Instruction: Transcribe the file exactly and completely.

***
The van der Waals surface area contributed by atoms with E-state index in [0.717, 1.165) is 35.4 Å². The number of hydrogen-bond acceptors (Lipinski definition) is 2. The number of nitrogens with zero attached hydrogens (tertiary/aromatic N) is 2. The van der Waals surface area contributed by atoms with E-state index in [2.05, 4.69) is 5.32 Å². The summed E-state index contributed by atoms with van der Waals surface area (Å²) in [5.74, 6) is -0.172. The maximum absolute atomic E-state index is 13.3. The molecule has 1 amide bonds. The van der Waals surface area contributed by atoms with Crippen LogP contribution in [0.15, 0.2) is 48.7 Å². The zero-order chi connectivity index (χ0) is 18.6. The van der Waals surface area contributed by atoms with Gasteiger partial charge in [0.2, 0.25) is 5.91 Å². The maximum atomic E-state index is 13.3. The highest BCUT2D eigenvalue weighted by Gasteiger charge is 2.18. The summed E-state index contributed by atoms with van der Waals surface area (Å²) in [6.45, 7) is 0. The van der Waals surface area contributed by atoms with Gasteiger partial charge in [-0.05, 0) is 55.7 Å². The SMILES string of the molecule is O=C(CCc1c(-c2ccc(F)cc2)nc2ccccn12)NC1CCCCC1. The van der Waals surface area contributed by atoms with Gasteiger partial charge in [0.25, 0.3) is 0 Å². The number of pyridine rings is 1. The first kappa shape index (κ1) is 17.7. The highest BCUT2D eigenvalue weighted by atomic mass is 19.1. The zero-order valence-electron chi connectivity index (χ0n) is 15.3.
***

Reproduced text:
The van der Waals surface area contributed by atoms with E-state index in [0.717, 1.165) is 35.4 Å². The number of hydrogen-bond acceptors (Lipinski definition) is 2. The number of nitrogens with zero attached hydrogens (tertiary/aromatic N) is 2. The van der Waals surface area contributed by atoms with E-state index in [2.05, 4.69) is 5.32 Å². The summed E-state index contributed by atoms with van der Waals surface area (Å²) in [5.74, 6) is -0.172. The maximum absolute atomic E-state index is 13.3. The molecule has 1 amide bonds. The van der Waals surface area contributed by atoms with Crippen LogP contribution in [0.15, 0.2) is 48.7 Å². The zero-order chi connectivity index (χ0) is 18.6. The van der Waals surface area contributed by atoms with Gasteiger partial charge in [0.2, 0.25) is 5.91 Å². The maximum atomic E-state index is 13.3. The highest BCUT2D eigenvalue weighted by Gasteiger charge is 2.18. The summed E-state index contributed by atoms with van der Waals surface area (Å²) in [6.45, 7) is 0. The van der Waals surface area contributed by atoms with Gasteiger partial charge in [-0.05, 0) is 55.7 Å². The SMILES string of the molecule is O=C(CCc1c(-c2ccc(F)cc2)nc2ccccn12)NC1CCCCC1. The van der Waals surface area contributed by atoms with Gasteiger partial charge in [0.25, 0.3) is 0 Å². The number of pyridine rings is 1. The first kappa shape index (κ1) is 17.7. The highest BCUT2D eigenvalue weighted by atomic mass is 19.1. The zero-order valence-electron chi connectivity index (χ0n) is 15.3.